Musée du Louvre, Paris

The exalted lady. Ninmah, the Mesopotamian mother-goddess, accepts a worshiper’s offering in this third-millennium B.C. wall plaque from Telloh (formerly Girsu), in Sumer (just northwest of the Arabian Gulf). The goddess was also known as Ninhursag, “the Lady of the Mountain,” and Nintu, “the Lady of Begetting”—names that identified her powers as well as her strong personality.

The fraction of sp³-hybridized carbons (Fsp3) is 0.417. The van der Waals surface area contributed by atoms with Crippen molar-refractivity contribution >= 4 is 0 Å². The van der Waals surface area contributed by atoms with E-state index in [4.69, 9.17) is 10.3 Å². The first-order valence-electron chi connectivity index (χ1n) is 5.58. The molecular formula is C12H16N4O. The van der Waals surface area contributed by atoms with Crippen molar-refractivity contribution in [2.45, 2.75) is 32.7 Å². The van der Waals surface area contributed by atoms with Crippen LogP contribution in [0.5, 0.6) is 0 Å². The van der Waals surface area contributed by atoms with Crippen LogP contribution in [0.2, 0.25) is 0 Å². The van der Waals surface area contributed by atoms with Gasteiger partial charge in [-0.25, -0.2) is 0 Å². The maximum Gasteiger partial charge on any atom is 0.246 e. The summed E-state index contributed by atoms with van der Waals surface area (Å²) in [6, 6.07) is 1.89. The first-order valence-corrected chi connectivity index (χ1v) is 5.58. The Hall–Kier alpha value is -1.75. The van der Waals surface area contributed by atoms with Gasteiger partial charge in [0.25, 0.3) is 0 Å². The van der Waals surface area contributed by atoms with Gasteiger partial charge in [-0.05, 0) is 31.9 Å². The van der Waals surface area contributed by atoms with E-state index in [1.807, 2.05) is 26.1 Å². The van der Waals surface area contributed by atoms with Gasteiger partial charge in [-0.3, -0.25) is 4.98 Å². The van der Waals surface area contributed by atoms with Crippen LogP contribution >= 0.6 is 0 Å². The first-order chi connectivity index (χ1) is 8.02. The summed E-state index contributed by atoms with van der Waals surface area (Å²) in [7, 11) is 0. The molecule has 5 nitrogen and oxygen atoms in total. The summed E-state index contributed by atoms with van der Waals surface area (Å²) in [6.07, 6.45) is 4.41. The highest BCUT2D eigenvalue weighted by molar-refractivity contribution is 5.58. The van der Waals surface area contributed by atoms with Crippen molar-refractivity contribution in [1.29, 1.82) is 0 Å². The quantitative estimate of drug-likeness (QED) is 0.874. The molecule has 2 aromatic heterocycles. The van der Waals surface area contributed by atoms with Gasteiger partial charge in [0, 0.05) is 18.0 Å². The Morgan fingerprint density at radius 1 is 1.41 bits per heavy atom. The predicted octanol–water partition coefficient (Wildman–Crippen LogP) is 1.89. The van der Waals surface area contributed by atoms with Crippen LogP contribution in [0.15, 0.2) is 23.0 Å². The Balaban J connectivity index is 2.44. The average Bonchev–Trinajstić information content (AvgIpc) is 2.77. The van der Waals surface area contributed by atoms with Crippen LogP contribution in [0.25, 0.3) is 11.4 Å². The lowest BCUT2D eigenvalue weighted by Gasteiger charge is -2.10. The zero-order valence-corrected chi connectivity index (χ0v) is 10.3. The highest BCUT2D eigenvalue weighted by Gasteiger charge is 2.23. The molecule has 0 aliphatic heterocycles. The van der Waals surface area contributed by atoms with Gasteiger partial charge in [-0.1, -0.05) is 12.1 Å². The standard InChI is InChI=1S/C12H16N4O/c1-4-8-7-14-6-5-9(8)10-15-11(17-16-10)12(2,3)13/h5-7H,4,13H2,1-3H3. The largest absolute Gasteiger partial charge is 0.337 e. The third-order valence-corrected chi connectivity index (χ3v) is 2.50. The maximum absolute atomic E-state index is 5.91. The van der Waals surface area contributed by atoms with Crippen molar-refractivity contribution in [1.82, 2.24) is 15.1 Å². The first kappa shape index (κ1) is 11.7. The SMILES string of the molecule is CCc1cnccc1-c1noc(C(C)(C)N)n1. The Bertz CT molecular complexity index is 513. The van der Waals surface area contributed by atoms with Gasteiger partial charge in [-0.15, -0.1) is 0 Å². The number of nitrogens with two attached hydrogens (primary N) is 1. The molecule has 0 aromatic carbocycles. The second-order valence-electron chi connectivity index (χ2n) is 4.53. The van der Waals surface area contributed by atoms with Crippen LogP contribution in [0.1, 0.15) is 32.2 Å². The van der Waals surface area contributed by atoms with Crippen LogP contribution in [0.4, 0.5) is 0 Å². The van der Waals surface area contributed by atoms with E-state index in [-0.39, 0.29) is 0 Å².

Ninmah, like the other Sumerian gods, was recognized as a natural force. As Ninhursag, she was responsible for the creation of goddesses; as Ninmah, for the creation of humans. She and the other gods met regularly to decide how to deal with their creation and caused floods and other disasters. Like the Greek pantheon, the Mesopotamian gods were thought to strike when angered. Theologian Walter Brueggemann, with whom author Hanson differs, believes that the biblical God was not far different and uses such terms as “wild capriciousness” and “loose cannon” to describe the God of Israel. Hanson, however, counters that this understanding fails to account for a key feature of Israel’s concept of its deity: God is the creator of a moral universe who shows anger—as well as love—in order to maintain the moral order and to save humanity.